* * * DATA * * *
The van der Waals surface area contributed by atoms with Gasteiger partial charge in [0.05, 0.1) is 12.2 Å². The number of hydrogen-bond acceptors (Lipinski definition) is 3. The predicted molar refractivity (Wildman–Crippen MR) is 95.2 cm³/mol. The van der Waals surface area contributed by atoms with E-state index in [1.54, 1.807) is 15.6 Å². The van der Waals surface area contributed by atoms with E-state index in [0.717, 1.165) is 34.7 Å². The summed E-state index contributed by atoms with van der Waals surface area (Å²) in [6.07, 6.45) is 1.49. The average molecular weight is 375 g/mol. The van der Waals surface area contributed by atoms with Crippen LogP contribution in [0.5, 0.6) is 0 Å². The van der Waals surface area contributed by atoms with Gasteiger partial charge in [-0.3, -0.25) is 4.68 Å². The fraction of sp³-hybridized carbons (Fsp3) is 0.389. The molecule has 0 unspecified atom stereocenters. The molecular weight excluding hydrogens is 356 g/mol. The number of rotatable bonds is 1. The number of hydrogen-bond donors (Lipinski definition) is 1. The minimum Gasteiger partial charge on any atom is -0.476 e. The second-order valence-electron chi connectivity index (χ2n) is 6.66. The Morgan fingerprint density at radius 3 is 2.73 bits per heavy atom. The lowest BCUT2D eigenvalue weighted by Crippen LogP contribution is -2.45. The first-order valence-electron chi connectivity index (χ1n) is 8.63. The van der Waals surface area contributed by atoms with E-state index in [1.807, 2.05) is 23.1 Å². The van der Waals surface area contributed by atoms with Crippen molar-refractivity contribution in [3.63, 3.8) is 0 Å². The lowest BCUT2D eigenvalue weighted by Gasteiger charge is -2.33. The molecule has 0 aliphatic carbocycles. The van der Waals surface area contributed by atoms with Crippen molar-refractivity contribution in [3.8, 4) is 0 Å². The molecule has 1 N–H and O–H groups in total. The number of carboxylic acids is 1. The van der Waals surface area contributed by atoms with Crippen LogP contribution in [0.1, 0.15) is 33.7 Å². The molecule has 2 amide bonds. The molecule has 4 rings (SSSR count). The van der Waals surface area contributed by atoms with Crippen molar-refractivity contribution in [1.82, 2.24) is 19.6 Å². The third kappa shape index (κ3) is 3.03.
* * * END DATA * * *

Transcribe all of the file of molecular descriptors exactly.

The van der Waals surface area contributed by atoms with Gasteiger partial charge in [0.05, 0.1) is 12.2 Å². The number of hydrogen-bond acceptors (Lipinski definition) is 3. The predicted molar refractivity (Wildman–Crippen MR) is 95.2 cm³/mol. The van der Waals surface area contributed by atoms with E-state index in [1.54, 1.807) is 15.6 Å². The van der Waals surface area contributed by atoms with E-state index in [0.717, 1.165) is 34.7 Å². The summed E-state index contributed by atoms with van der Waals surface area (Å²) in [6.07, 6.45) is 1.49. The average molecular weight is 375 g/mol. The van der Waals surface area contributed by atoms with Crippen LogP contribution in [0.5, 0.6) is 0 Å². The van der Waals surface area contributed by atoms with Gasteiger partial charge in [-0.3, -0.25) is 4.68 Å². The fraction of sp³-hybridized carbons (Fsp3) is 0.389. The molecule has 0 unspecified atom stereocenters. The molecular weight excluding hydrogens is 356 g/mol. The number of rotatable bonds is 1. The number of hydrogen-bond donors (Lipinski definition) is 1. The minimum Gasteiger partial charge on any atom is -0.476 e. The second-order valence-electron chi connectivity index (χ2n) is 6.66. The Morgan fingerprint density at radius 3 is 2.73 bits per heavy atom. The lowest BCUT2D eigenvalue weighted by Crippen LogP contribution is -2.45. The first-order valence-electron chi connectivity index (χ1n) is 8.63. The van der Waals surface area contributed by atoms with E-state index in [1.807, 2.05) is 23.1 Å². The van der Waals surface area contributed by atoms with Crippen molar-refractivity contribution in [3.63, 3.8) is 0 Å². The lowest BCUT2D eigenvalue weighted by Gasteiger charge is -2.33. The molecule has 0 aliphatic carbocycles. The van der Waals surface area contributed by atoms with Crippen molar-refractivity contribution in [3.8, 4) is 0 Å². The molecule has 1 N–H and O–H groups in total. The number of carboxylic acids is 1. The van der Waals surface area contributed by atoms with Crippen LogP contribution in [0.1, 0.15) is 33.7 Å². The molecule has 2 amide bonds. The molecule has 4 rings (SSSR count). The van der Waals surface area contributed by atoms with Crippen molar-refractivity contribution in [1.82, 2.24) is 19.6 Å². The third kappa shape index (κ3) is 3.03.